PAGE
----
In their fight against voter suppression Democrats and progressives should not believe that boycotts hurt low wage workers and small businesses.
Do they think we’re stupid? Now we are supposed to stop putting pressure on corporations and businesses that stand idly by and let Republicans roll back hard fought gains on the voter rights front because someone, somewhere might lose a job or a chance to make a quick buck. Fannie Lou Hammer, Martin Luther King and John Lewis would all roll over in unison in their graves if we were to fall for this false narrative.
If Republicans and others who have bought into this new big lie were concerned about the loss of jobs and contracts in our state they would not have initiated the new Jim Crow voter suppression policies in the first place. In the past it was commonly known by protesters that disrupting businesses by boycotting or heaping negative media attention on them would affect their bottom line and, theoretically, someone could lose a job or contract in the process. But boycotting, demonstrating and marching were, and still are, effective tactics used during the civil rights era and afterwards.
Ironically, some Black leaders who supported boycotts of South Africa are critical of them today. The South African boycotts went on for more than 40 years. Closer to home, I can remember leading up to the 1996 Olympics Games then city councilman Bill Campbell and others demanded that organizers not hold events at private country clubs that barred Blacks and Jews from membership. As a result establishments like the Augusta National Club and the Piedmont Driving Club in Atlanta admitted their first Black members. They got to see first hand that Blacks didn’t really have tails.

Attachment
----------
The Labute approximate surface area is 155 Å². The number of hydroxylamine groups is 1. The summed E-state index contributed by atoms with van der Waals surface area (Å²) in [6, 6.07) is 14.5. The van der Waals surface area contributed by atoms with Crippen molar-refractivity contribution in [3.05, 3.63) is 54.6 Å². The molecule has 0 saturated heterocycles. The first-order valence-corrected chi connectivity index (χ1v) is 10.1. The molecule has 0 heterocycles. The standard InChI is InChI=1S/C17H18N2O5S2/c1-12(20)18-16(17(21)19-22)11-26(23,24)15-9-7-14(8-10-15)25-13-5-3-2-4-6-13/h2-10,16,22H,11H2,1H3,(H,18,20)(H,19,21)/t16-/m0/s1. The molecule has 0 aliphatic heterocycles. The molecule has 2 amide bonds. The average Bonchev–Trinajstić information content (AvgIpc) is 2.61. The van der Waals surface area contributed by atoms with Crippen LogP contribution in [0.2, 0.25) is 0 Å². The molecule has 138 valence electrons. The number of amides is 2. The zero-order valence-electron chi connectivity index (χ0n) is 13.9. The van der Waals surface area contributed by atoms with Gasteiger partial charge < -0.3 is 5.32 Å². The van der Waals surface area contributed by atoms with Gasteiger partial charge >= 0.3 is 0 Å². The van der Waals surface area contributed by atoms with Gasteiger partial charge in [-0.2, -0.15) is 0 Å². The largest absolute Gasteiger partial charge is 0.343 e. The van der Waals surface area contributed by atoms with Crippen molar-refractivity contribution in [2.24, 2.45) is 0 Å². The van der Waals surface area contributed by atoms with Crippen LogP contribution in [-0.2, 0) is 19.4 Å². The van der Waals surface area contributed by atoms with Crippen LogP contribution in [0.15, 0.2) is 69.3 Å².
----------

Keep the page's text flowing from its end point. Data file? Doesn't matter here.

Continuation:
Boycotting or threatening action is not just an effective tactic but a democratic right. One has the right to bring shame to businesses that align with racist policies openingly or through complicity, as was the case when businesses stood and let Georgia become the first state to enact new voter apartheid policies. The often maligned governor in an effort to get back into the good graces of the defeated–and twice impeached former president–tripped over his shitty boots rushing to sign the draconian bills into laws.
Boycotts work best when you have the power of moral persuasion on your side. The Republicans’ attempt to suppress the minority vote based on the first big lie after losing in Georgia and other battleground states is so fundamentally wrong, arrogant, and corrupt that progressives better seize upon this opportunity while it lasts.
We have reached a place wherein our collective experiences in America cry out for truth-telling. We all know that many American multinational corporations are among the strongest purveyors of racism in the U.S. They do this in many ways: Racist hiring practices, failure to do business with enough minority vendors, and hiring lobbyists to pursue grotesque tax breaks and oppose common sense regulation aimed at curbing the effects of environmental ruin (a real justice issue that often impacts minority communities disproportionately). Despite this, people of color still spend their hard earned cash with banks, corporations, and retail businesses resulting in one the largest trade deficits in the world.
This window can close quickly. Shortly after George Floyd’s murder many pundits and media analysts proclaimed a racial reckoning was on the verge of happening. Instead by Thanksgiving all had changed and 75 million Americans–our distant neighbors and coworkers–had punched the tab for the 45th president, obviously willing to let him sow the seeds of authoritarianism, fear and racism for another four years. Many of these Trumpsters lead and work in major corporations and businesses.
Merely asking American businesses to support democracy and stand against voter suppression is asking too little. Based on the amount of money we spend with them, they should be begging, wanting and willing to do more. We must seize upon this opportunity to call businesses into greater account for hiring, contracting and using their voices as a force of good for all of society and not just their stockholders.
Finally, a point of personal privilege: I am for giving Stacey Abrams a pass for her comments opposing the business boycotts because we all know that Kemp and other Republicans will use any advocacy (or silence) on her part of a boycott against her in the next race for the Georgia governorship. We don’t want her to have to fight any unnecessary battles while we are able to carry some of that load.
But for others who are equivocating about the boycotts, I say to them–shut the fuck up!